Archbishop Lori makes historic visit to Morgan State University

Feb. 26 was a memorable day for a historically black university in northeast Baltimore.
When Archbishop William E. Lori presided over the liturgy in Morgan State University’s Memorial Chapel, it marked the first time in the institution’s 150-year history that an archbishop of Baltimore had celebrated Mass on campus.
Approximately 70-80 worshippers were in attendance, for the first of what Archbishop Lori hopes will be many more liturgies services held at the historically black college. It was followed by a reception, where attendees met and spoke with the archbishop.
The visit occurred during Black History Month, a point underscored by the archbishop, whose homily noted the history the archdiocese shares with Morgan State University and other communities throughout the city.
“This history contains many stories of courageous and faithful leadership exercised against nearly incalculable odds,” Archbishop Lori said. “They are stories of leadership and service that cross denominational lines. They are stories of leadership and service than can help bring us together in these times marked by division and rancor.”
Archbishop Lori praised trailblazing leaders, such as Father Charles Uncles, an East Baltimore native who became one of the first black priests ordained in the United States, and Mother Mary Elizabeth Lange, an immigrant who founded both the Oblate Sisters of Providence and St. Frances Academy.
He also mentioned that one of his predecessors, the late Cardinal Lawrence Shehan, received an honorary doctorate from Morgan State in 1963, the same year he attended the March on Washington, a seminal event in the struggle for civil rights.
“He led the fight for open housing in Baltimore, without regard for his own life – and he was threatened on more than occasion because of his stance. … he labored to make the Catholic Church more relevant and active to a troubled city in a troubled nation.”
The archbishop mentioned Cardinal Shehan creating the Archdiocesan Urban Commission in 1966, and making Charles Tildon not just its first chairman, “but the first layman to head a major archdiocesan post.”
The archbishop stressed the unifying quality that made those leaders great: the faith they placed in Jesus’ words, to “Seek first, the Kingdom of God,” knowing that he would resolve the things that worried them.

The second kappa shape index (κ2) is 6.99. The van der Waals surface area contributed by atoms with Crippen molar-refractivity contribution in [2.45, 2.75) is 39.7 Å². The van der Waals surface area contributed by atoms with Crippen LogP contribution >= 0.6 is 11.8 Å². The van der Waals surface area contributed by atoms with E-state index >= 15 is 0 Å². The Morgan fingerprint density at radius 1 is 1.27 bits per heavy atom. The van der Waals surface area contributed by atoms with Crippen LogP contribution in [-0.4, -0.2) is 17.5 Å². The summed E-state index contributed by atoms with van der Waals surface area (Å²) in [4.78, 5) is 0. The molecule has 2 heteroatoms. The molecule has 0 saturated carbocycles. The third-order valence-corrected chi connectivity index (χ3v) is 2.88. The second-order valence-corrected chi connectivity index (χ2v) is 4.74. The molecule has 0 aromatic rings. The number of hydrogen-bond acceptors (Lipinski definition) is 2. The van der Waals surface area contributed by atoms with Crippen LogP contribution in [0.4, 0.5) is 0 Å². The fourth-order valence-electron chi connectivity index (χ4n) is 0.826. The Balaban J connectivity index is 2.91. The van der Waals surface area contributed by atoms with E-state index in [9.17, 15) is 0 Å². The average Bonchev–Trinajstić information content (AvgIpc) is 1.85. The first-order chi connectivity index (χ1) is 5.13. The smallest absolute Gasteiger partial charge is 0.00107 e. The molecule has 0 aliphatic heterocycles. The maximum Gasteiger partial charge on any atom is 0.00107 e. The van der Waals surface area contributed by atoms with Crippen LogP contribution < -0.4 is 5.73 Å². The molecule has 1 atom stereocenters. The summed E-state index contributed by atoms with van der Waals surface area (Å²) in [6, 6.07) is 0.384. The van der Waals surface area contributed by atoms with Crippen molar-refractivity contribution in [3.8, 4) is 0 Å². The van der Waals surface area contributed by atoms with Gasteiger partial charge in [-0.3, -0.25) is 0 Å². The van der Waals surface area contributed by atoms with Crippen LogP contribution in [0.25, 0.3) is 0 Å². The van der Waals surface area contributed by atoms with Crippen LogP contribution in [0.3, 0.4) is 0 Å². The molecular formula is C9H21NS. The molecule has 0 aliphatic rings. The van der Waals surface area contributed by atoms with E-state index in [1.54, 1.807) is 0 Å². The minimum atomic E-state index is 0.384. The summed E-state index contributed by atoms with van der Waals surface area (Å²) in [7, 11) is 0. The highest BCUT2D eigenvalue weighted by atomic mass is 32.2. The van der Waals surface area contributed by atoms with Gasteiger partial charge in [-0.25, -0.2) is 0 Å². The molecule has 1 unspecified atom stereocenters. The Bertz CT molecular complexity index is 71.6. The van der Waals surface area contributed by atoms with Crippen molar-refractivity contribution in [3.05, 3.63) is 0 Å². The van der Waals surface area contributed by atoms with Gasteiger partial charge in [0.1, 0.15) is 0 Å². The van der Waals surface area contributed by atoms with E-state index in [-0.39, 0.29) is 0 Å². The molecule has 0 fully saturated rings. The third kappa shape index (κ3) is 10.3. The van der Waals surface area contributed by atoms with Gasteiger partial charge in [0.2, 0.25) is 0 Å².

“God’s will, God’s justice, God’s mission was their top priority,” he said. “From the heart of our loving Savior and in the power of the Holy Spirit, they received wisdom, the insight, the courage, that unlocked their God-given abilities and marshalled them for a noble mission.”
“When they heard Jesus say ‘Do not worry,’ they did not take that to mean that they should not care about what was going on all around them,” Archbishop Lori continued. “It meant that they should believe in God with all their hearts and trust in the Lord and in his word with every fiber of their being.”
Afterward, Archbishop Lori said he was appreciative of the warm welcome he received from the university.
“I felt honored and humbled to offer Mass,” he said. “It was great to share our faith with the community. There is a wonderful and vibrant faith community here. It is important to see the faith that lives on the campus and do anything we can to strengthen it.”
Jada Brown, an MSU sophomore from Prince George’s County who describes herself as non-denominational, usually attends services at the chapel. It was her first time attending a Catholic Mass, and Brown said she enjoyed the message in the archbishop’s homily.

“Him stressing that we have to bring God back to the center of everything really connected with me,” she said. “If we seek him in all that we do, then we can get what we want accomplished.”

Also see:

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Kyle Taylor

Kyle Taylor

Kyle Taylor is a freelance writer for the Catholic Review.